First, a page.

HHS Announces New Oncology Care Management Initiative
A new Affordable Care Act initiative from HHS will better coordinate cancer care with the intention of improving the quality of care provided and reducing the money spent on healthcare, according to an announcement from HHS.
ACA Sign-Ups Expected to Top 10 Million
As the deadline for signing up for coverage through the Affordable Care Act approaches Sunday, enrollment in plans provided through the federal health law is on track to expand substantially over 2014.
NIH Scientists Determine Ebola Viability in Deceased Monkeys
The study is a good indicator of viral stability in deceased individuals and underscores the need for adequate safety measures even after a patient dies.
Rite Aid Sees Advantage in Buying an Established PBM
The New York Times reported today that the drug store chain Rite Aid will buy Envision Pharmaceutical Services, a pharmacy benefit manager, for $2 billion.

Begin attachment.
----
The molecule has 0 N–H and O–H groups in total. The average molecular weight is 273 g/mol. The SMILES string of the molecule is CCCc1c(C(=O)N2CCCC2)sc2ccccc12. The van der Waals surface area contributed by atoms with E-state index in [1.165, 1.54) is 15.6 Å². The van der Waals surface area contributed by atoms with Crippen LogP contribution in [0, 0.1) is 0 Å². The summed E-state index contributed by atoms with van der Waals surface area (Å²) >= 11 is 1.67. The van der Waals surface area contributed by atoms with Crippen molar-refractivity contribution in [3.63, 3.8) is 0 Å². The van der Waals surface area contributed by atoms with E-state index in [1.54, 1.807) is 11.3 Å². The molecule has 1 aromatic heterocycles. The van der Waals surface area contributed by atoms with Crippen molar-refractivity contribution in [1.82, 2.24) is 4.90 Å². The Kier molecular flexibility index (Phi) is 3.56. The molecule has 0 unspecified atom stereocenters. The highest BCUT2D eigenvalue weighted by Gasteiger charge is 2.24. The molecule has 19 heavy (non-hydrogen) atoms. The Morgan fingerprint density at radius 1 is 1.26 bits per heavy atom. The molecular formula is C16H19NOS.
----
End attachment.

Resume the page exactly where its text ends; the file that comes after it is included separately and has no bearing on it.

New Approach Reduces Length of Stay, Costs in Colorectal Surgery
A new approach to caring for patients undergoing colorectal surgery has shown faster recovery times, fewer complications, improved patient satisfaction, and reduced medical costs, according to a team of researchers.
Marketplaces Can Improve on Aiding Informed Decision Making
Although this year’s enrollment period has gone far smoother compared to the first year, there is much room for improvement particularly when it comes to helping consumers make informed decisions, according to a report commissioned by the National Partnership for Women & Families.
The Economic Reality of a Measles Outbreak
The official measles count is up to 121 cases in 17 states, and while there has been much talk about what an awful disease it is and the ramifications of not vaccinating, only a handful of people have talked about costs. Measles is expensive.
Web-Based Report Cards Influence the Cost of Care
It has a long way to go, but Medicare’s Hospital Compare initiative may go a long way in reducing the cost of care, according to the findings of one research study.